Prove that l^p is a subset of l^q for all p,q from 1 to infinity

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In summary, the conversation discusses a problem with applying an inequality for a finite series and proving the relationship between p-norm and q-norm. There may be a condition on p and q, and it is impossible to prove that l^p is strictly less than l^q and l^q is strictly less than l^p. The conversation also mentions the relationship between the sums of two sequences of non-negative numbers with specific properties.
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cbarker1

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Homework Statement
Prove that l^p is a subset of l^q for all p,q from 1 to infinity. Then prove it is strict subset. First, prove that a^t<=a for all t,a in (0,1]. Then prove that finite sum of |x_i|^t<= the sum of |xi|.
Relevant Equations
a^t<=a for all a,t
p-norm's definition.
Dear everyone,

I am having trouble with this problem. I have convinced myself that the ##a^t-a\leq 0## is true. Now, I am trying to applying this inequality for the finite series and I don't know where to start. After that, proving that the p-norm is less or equal to the q-norm.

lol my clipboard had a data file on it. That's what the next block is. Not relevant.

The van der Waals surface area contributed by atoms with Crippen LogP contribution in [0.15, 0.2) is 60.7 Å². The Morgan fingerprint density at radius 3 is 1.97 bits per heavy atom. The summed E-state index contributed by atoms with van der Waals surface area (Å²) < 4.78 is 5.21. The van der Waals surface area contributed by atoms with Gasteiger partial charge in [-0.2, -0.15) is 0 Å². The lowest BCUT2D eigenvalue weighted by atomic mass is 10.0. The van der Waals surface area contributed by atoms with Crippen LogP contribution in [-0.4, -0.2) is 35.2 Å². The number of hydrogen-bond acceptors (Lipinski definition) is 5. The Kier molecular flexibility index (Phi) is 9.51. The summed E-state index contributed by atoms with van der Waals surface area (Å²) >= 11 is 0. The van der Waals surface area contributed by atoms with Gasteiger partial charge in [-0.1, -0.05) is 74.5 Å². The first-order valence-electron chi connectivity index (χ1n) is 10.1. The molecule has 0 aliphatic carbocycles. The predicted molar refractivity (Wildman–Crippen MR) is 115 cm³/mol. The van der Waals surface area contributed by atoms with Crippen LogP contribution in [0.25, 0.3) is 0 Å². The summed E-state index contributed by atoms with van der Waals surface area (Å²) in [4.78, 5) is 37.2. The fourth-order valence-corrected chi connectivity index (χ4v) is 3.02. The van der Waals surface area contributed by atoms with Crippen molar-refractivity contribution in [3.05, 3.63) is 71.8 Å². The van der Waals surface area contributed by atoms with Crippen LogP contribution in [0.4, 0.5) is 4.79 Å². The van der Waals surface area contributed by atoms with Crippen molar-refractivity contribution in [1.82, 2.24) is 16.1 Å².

Thanks,
Cbarker1
 
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Is there a condition on [itex]p[/itex] and [itex]q[/itex], such as [itex]q < p[/itex]? Otherwise you are being asked to prove [itex]l^p \subsetneq l^q \subsetneq l^p[/itex] which is impossible.

If you have two sequences of non-negative numbers, with the property that each element of the first sequence is less than or equal to the corresponding element of the second sequence, what can you say about the sums of those sequences?
 
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1. What is l^p and l^q?

l^p and l^q are mathematical notations for function spaces, specifically for sequences of numbers. The notation l^p represents the space of all sequences whose p-th power is summable, while l^q represents the space of all sequences whose q-th power is summable.

2. What does it mean for l^p to be a subset of l^q?

For l^p to be a subset of l^q means that every sequence in l^p is also in l^q. In other words, every sequence whose p-th power is summable will also have a q-th power that is summable.

3. Why is it important to prove that l^p is a subset of l^q?

This proof is important because it shows the relationship between different function spaces and their properties. It also helps in understanding the convergence and divergence of sequences in these function spaces.

4. How can we prove that l^p is a subset of l^q?

We can prove this by using the Hölder's inequality, which states that for any two positive numbers, p and q, with 1/p + 1/q = 1, the product of two sequences in l^p and l^q is also in l^1. By using this inequality, we can show that if a sequence is in l^p, then it must also be in l^q.

5. Does this proof hold for all values of p and q from 1 to infinity?

Yes, this proof holds for all values of p and q from 1 to infinity. This is because the Hölder's inequality is applicable for all values of p and q, as long as they are positive numbers and 1/p + 1/q = 1.

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